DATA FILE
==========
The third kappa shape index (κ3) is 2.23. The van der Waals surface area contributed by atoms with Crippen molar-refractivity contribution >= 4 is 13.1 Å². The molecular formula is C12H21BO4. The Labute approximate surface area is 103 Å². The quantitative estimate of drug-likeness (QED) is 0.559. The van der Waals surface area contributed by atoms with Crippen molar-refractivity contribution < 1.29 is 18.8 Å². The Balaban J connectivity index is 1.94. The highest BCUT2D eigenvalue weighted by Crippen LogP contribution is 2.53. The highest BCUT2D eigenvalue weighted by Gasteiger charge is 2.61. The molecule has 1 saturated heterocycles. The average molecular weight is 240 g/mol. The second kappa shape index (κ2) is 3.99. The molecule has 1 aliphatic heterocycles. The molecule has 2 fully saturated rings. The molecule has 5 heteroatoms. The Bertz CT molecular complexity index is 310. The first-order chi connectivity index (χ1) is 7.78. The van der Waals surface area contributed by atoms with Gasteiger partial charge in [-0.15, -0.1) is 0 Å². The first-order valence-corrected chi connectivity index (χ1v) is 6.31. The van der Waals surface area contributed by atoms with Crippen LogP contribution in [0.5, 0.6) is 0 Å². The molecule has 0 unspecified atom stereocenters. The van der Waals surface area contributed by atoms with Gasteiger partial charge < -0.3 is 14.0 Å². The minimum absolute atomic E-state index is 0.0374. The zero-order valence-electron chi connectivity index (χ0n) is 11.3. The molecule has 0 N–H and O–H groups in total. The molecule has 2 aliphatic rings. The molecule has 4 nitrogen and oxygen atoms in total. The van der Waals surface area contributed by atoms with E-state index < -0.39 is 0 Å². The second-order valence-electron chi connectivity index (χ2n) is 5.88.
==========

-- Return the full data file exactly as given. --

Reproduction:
The third kappa shape index (κ3) is 2.23. The van der Waals surface area contributed by atoms with Crippen molar-refractivity contribution >= 4 is 13.1 Å². The molecular formula is C12H21BO4. The Labute approximate surface area is 103 Å². The quantitative estimate of drug-likeness (QED) is 0.559. The van der Waals surface area contributed by atoms with Crippen molar-refractivity contribution < 1.29 is 18.8 Å². The Balaban J connectivity index is 1.94. The highest BCUT2D eigenvalue weighted by Crippen LogP contribution is 2.53. The highest BCUT2D eigenvalue weighted by Gasteiger charge is 2.61. The molecule has 1 saturated heterocycles. The average molecular weight is 240 g/mol. The second kappa shape index (κ2) is 3.99. The molecule has 1 aliphatic heterocycles. The molecule has 2 fully saturated rings. The molecule has 5 heteroatoms. The Bertz CT molecular complexity index is 310. The first-order chi connectivity index (χ1) is 7.78. The van der Waals surface area contributed by atoms with Gasteiger partial charge in [-0.15, -0.1) is 0 Å². The first-order valence-corrected chi connectivity index (χ1v) is 6.31. The van der Waals surface area contributed by atoms with Crippen LogP contribution in [0.5, 0.6) is 0 Å². The molecule has 0 unspecified atom stereocenters. The van der Waals surface area contributed by atoms with Gasteiger partial charge < -0.3 is 14.0 Å². The minimum absolute atomic E-state index is 0.0374. The zero-order valence-electron chi connectivity index (χ0n) is 11.3. The molecule has 0 N–H and O–H groups in total. The molecule has 2 aliphatic rings. The molecule has 4 nitrogen and oxygen atoms in total. The van der Waals surface area contributed by atoms with E-state index < -0.39 is 0 Å². The second-order valence-electron chi connectivity index (χ2n) is 5.88.